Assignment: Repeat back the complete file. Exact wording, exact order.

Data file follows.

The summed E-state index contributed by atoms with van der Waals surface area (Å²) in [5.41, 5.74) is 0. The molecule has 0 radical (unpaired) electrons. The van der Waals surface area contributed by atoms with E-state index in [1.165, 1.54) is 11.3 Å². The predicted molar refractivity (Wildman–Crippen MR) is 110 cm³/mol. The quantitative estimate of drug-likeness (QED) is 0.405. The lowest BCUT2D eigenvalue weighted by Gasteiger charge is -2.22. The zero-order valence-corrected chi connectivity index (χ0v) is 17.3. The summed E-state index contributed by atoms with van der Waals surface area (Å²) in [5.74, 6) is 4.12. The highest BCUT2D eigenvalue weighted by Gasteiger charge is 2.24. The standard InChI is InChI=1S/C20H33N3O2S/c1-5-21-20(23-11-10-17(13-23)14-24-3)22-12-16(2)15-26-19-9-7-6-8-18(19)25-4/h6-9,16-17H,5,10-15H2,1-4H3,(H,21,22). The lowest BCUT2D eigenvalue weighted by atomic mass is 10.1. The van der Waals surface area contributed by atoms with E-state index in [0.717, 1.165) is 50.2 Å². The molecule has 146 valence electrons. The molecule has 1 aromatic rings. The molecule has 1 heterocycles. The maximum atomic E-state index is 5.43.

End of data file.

The summed E-state index contributed by atoms with van der Waals surface area (Å²) in [5.41, 5.74) is 0. The molecule has 0 radical (unpaired) electrons. The van der Waals surface area contributed by atoms with E-state index in [1.165, 1.54) is 11.3 Å². The predicted molar refractivity (Wildman–Crippen MR) is 110 cm³/mol. The quantitative estimate of drug-likeness (QED) is 0.405. The lowest BCUT2D eigenvalue weighted by Gasteiger charge is -2.22. The zero-order valence-corrected chi connectivity index (χ0v) is 17.3. The summed E-state index contributed by atoms with van der Waals surface area (Å²) in [5.74, 6) is 4.12. The highest BCUT2D eigenvalue weighted by Gasteiger charge is 2.24. The standard InChI is InChI=1S/C20H33N3O2S/c1-5-21-20(23-11-10-17(13-23)14-24-3)22-12-16(2)15-26-19-9-7-6-8-18(19)25-4/h6-9,16-17H,5,10-15H2,1-4H3,(H,21,22). The lowest BCUT2D eigenvalue weighted by atomic mass is 10.1. The van der Waals surface area contributed by atoms with E-state index in [0.717, 1.165) is 50.2 Å². The molecule has 146 valence electrons. The molecule has 1 aromatic rings. The molecule has 1 heterocycles. The maximum atomic E-state index is 5.43.